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Linda Cabral and Judy Savageau on Improve Your Surveys by Conducting Cognitive Interviews

We are Linda Cabral and Judy Savageau from the University of Massachusetts Medical School’s Center for Health Policy and Research. All of our projects involve some type of data collection, sometimes in the form of a survey.  In order to get high quality survey data, you need to ensure that your respondents are interpreting questions in the way you intended. The familiarity and meaning of words may not be the same among all members of your sample. To increase the likelihood of high quality data, most of our evaluation protocols involving surveys include cognitive interviewing (aka ‘think aloud interviewing’ or ‘verbal probing’) as part of the survey design and pretesting process.

Cognitive interviewing, a qualitative approach to collecting quantitative data, enables evaluators to explore the processes by which respondents answer questions and the factors which influence their answers. For surveys, it involves fielding an instrument with a small group of individuals from your target sample population and asking the following types of questions for each item:

  • Are you able to answer this question? If not, why not?
  • Is this question clear? If not, what suggestions do you have for making it clearer?
  • How do you interpret this question? Or, how do you interpret specific words or phrases within a question?
  • Do the response options make sense? If not, what suggestions do you have?
  • How comfortable are you answering this question?

Cognitive interviewing can reduce respondent burden by removing ambiguity and adding clarity so that when the survey is launched, respondents will have an easier time completing it and give you the information needed for your evaluation.

Lessons Learned

  • This technique will likely be new for respondents; their inclination will be to answer the survey question rather than talk about how they think about the question. Some up-front coaching will probably be needed, especially if you’re developing a survey for non-English speaking respondents.
  • Cognitive interviewing can be a time consuming activity (and, thus, costly). Consider whether there are certain survey questions that will benefit more than others; e.g., undertaking this testing for simple demographic questions is likely unnecessary.

Hot Tips

  • A comprehensive pretesting process includes both cognitive interviewing and pilot testing of the instrument. Whereas the primary goal of cognitive testing is to identify how questions are interpreted and revise questions as needed, pilot testing extends this process by examining length, flow, salience, and ease of the survey’s administration. Pilot testing may detect more concrete problems with the survey overall that may affect responses to specific questions and/or the overall response rate.

Rad Resources: There are numerous resources on cognitive interviewing for survey development including this article that compiles several of them as well as this more comprehensive guide.

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1 thought on “Linda Cabral and Judy Savageau on Improve Your Surveys by Conducting Cognitive Interviews”

  1. Hi Linda and Judy,

    While exploring this blog I’ve become interested in the concept of “think-alouds” as an evaluation technique, and while digging into this idea a bit deeper I happened upon your post. I’m a master’s student at Queens University, and my interest in this topic was originally spurred by a course I’m currently taking on program evaluation design. However, a lot of my interest in think-alouds comes not from my education setting, but from my professional one. I’m a high school science teacher and as online learning is becoming more and more commonplace amidst the pandemic I see potential in using some variation on cognitive interviews for evaluating my students.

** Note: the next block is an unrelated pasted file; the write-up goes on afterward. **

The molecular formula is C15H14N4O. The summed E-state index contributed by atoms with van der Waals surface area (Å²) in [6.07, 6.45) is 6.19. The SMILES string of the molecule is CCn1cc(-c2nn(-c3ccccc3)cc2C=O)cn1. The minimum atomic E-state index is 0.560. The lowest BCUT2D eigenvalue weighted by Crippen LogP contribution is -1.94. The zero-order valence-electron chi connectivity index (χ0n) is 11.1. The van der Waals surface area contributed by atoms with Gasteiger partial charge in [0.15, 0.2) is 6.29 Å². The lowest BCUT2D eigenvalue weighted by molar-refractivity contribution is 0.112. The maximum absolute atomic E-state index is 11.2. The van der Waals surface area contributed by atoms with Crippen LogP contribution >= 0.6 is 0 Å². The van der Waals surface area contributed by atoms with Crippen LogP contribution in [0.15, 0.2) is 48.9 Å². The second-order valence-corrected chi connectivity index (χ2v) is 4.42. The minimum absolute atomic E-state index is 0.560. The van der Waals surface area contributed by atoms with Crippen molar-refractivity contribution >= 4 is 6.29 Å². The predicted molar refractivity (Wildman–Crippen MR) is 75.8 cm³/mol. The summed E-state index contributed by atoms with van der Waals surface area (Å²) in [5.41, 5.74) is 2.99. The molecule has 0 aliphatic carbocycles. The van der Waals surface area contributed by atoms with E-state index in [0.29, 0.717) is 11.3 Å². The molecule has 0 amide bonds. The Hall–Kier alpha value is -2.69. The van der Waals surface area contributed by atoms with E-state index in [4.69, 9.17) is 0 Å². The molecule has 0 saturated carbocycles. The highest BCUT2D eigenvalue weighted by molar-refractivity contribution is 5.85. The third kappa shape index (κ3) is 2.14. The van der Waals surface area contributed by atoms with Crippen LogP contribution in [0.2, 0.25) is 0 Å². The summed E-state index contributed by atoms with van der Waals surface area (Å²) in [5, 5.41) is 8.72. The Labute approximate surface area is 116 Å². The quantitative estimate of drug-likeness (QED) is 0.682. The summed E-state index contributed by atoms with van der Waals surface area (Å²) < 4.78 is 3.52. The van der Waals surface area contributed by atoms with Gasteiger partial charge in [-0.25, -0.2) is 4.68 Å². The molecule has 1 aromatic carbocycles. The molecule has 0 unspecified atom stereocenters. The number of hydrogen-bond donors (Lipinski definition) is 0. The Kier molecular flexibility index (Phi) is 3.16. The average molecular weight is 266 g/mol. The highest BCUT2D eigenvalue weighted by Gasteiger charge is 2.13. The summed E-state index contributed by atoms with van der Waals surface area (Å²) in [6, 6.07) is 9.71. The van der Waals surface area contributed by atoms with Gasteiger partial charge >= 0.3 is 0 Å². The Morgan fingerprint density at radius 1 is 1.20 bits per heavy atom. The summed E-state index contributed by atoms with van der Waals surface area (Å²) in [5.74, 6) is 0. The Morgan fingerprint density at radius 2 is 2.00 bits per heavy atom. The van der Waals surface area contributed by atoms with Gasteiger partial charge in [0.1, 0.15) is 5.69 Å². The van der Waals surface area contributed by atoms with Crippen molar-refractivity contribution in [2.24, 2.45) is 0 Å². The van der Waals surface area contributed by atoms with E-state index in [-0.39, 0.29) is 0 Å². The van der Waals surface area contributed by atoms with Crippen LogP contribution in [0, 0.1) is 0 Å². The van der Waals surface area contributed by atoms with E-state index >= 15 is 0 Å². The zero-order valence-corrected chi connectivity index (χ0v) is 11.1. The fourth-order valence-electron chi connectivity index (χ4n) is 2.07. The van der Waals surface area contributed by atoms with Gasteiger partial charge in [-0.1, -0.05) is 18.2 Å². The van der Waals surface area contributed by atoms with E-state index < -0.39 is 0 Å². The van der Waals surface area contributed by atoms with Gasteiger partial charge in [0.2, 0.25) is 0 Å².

I am much more comfortable and confident with quantitative data than I am with qualitative data, and your description of cognitive interviewing as “a qualitative approach to collecting quantitative data” suggests that this could be a good technique to help me bridge the divide between the two data types in my own practice.

    While your applications of cognitive interviewing are in-person (it seems), I’m wondering whether I might be able to use a similar technique in a remote and asynchronous manner. In another post on this blog, Stuart Henderson describes how he does something similar to this (2010). For example, I could assign a physics problem and get my students to audio-record themselves as they work their way through it. Listening to these audio recordings would give me a window into their thought patterns that I haven’t had since our classes were moved from in-school to online. I think that the six sample interview questions that you provided would work just as well as prompts for one of my high school student solving a physics problem as they do for one of the respondents in your surveys.

    You point out that one of the downsides of cognitive interviewing is the time required, but I’m hoping that having the students interview themselves and provide me with a recording will speed up the whole process. In-person would be better, but I don’t have that option for now.

    Thank-you for your insights on this evaluation technique and for helping me see how quantitative and qualitative data can be used to complement each other.


    Henderson, S. (2010). Stuart Henderson on using screen recording and think alouds in evaluation practice. AEA365. https://aea365.org/blog/stuart-henderson-on-using-screen-recording-and-think-alouds-in-evaluation-practice/

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